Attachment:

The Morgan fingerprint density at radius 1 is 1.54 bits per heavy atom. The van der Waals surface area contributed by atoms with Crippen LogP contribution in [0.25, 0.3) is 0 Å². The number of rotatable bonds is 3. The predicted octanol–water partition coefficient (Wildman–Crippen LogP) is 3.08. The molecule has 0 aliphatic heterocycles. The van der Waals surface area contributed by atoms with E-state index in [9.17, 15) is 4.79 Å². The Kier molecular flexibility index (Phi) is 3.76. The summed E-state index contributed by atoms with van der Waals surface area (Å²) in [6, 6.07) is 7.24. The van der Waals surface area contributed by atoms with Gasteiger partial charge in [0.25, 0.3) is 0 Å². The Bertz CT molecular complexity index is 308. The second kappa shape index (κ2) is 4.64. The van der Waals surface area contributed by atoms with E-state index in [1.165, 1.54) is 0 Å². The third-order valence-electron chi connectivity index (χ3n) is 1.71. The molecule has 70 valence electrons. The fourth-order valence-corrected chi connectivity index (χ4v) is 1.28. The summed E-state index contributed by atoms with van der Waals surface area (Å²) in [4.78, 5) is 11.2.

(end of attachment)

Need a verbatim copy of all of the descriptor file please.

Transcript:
The Morgan fingerprint density at radius 1 is 1.54 bits per heavy atom. The van der Waals surface area contributed by atoms with Crippen LogP contribution in [0.25, 0.3) is 0 Å². The number of rotatable bonds is 3. The predicted octanol–water partition coefficient (Wildman–Crippen LogP) is 3.08. The molecule has 0 aliphatic heterocycles. The van der Waals surface area contributed by atoms with E-state index in [9.17, 15) is 4.79 Å². The Kier molecular flexibility index (Phi) is 3.76. The summed E-state index contributed by atoms with van der Waals surface area (Å²) in [6, 6.07) is 7.24. The van der Waals surface area contributed by atoms with Gasteiger partial charge in [0.25, 0.3) is 0 Å². The Bertz CT molecular complexity index is 308. The second kappa shape index (κ2) is 4.64. The van der Waals surface area contributed by atoms with E-state index in [1.165, 1.54) is 0 Å². The third-order valence-electron chi connectivity index (χ3n) is 1.71. The molecule has 70 valence electrons. The fourth-order valence-corrected chi connectivity index (χ4v) is 1.28. The summed E-state index contributed by atoms with van der Waals surface area (Å²) in [4.78, 5) is 11.2.